Moore went to rehab for drug and alcohol addiction in the mid-1980s. In January 2012, after months of partying and drastic weight loss, Moore collapsed into convulsions at her L.A. home and was hospitalized before going to rehab for addiction and an eating disorder, sources told PEOPLE at the time.

RELATED VIDEO: Surprise! Demi Moore Hilariously Roasts Ex-Husband Bruce Willis About Diapers, Die Hard & More

“I know in a moment of great struggle for me, I reached out to a wise teacher and expressed my fear that I wasn’t good enough,” Moore concluded her speech. “And she said, ‘You will never be good enough but you can know the value of your worth. Put down the measuring stick.’ So today, I put down the measuring stick and I thank you for this beautiful acknowledgment and the opportunity to know the value of my worth.”

“I think the root of what really fulfills us in life is being of service,” Moore shared with reporters at the event.

RELATED: Ashton Kutcher and Mila Kunis Sign Over L.A. Home to His Ex Demi Moore’s Daughter, Rumer Willis

Soleil Moon Frye gushed about the “special, brilliant, beautiful, incredible, enlightening” Moore at the luncheon.

“She listens, and she shared so much wisdom, and she’s been in every one of my birthing rooms and helped deliver every one of my babies,” the former Punky Brewster actress told reporters. “She has always shown up for me, and I love her with all my heart.”


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The Golden State Warriors Are The Real MVPs Of Petty For This #FergieRemixChallenge Video

Besides listening to Lil’ Duval’s “(Smile) Living My Best Life” one of the only treasures of the internet/social media world that was capable of turning my bad day completely around is the reaction video of the Golden State Warriors earlier …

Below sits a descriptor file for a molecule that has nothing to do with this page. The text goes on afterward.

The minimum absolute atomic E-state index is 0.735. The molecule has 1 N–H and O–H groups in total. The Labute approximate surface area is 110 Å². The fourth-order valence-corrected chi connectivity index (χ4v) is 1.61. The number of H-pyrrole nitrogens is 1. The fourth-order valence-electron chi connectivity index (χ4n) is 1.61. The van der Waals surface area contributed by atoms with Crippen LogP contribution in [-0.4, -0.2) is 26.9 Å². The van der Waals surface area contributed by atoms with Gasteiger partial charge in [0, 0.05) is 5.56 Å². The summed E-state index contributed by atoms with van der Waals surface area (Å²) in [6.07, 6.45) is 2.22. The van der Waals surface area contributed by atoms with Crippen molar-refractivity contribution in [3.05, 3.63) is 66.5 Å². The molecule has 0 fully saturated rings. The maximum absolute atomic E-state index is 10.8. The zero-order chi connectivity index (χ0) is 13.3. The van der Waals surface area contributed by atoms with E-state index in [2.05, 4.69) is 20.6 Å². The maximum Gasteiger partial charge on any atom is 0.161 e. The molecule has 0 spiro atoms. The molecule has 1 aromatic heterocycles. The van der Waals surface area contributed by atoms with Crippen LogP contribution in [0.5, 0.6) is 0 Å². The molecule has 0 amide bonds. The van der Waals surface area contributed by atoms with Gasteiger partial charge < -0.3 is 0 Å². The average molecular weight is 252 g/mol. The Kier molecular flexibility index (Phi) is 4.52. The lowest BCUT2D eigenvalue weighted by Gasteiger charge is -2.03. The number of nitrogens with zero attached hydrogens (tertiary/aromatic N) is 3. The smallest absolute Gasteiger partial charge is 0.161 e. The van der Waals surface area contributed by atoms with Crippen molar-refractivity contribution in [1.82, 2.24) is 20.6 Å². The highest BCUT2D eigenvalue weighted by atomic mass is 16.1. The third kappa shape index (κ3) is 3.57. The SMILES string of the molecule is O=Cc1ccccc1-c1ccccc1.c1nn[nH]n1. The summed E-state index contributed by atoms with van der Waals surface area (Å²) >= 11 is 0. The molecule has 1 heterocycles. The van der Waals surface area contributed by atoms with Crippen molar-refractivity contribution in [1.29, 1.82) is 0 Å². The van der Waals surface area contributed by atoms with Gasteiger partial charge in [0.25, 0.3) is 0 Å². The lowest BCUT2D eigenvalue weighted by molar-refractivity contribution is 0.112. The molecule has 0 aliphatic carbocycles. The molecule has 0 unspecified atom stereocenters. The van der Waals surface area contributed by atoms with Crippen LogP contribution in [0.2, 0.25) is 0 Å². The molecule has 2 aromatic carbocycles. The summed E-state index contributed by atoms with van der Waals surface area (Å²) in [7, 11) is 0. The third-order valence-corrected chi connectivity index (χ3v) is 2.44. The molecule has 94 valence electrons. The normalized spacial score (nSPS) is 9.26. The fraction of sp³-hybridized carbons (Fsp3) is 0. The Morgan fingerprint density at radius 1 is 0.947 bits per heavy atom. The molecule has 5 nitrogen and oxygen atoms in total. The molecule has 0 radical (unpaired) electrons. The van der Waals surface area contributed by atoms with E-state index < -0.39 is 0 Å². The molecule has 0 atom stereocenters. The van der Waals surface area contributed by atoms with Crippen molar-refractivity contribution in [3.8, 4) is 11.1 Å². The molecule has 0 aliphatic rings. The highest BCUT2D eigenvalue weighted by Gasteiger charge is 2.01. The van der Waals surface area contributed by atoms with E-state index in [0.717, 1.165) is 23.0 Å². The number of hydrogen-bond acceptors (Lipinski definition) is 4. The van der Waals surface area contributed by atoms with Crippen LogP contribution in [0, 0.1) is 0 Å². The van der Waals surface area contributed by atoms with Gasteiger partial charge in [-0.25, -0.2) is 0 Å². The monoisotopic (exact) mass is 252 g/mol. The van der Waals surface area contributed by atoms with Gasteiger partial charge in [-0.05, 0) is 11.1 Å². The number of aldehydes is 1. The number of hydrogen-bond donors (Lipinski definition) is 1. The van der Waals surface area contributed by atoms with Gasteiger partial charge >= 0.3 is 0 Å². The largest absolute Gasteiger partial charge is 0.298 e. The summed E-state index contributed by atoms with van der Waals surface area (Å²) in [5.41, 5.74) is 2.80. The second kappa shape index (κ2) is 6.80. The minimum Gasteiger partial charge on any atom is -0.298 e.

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‘In the service of whim’: Officials scramble to make Trump’s false assertions real

From a nonexistent tax cut to unproven claims about a migrant caravan, the machinery of government whirs into action to reverse-engineer evidence for the president’s claims.
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THEATER REVIEW: In ‘The Ferryman,’ actors, real animals and a Iive human baby fight their epic destiny

Jez Butterworth’s “The Ferryman,” which opened Sunday night at Broadway’s Bernard B. Jacobs Theatre, packs more juicy and prophetic Anglo-Irish storytelling into a fantastic single night than any cable drama upon which you might ever hope to binge.

For your tiny screens do not hold 21 live actors,…

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The Real Housewives of Beverly Hills’ Camille Grammer Is Married!

This Housewife is now a wife!

The Real Housewives of Beverly Hills star Camille Grammer married her boyfriend David C. Meyer at a private beach club in Hawaii on Saturday, PEOPLE confirms exclusively.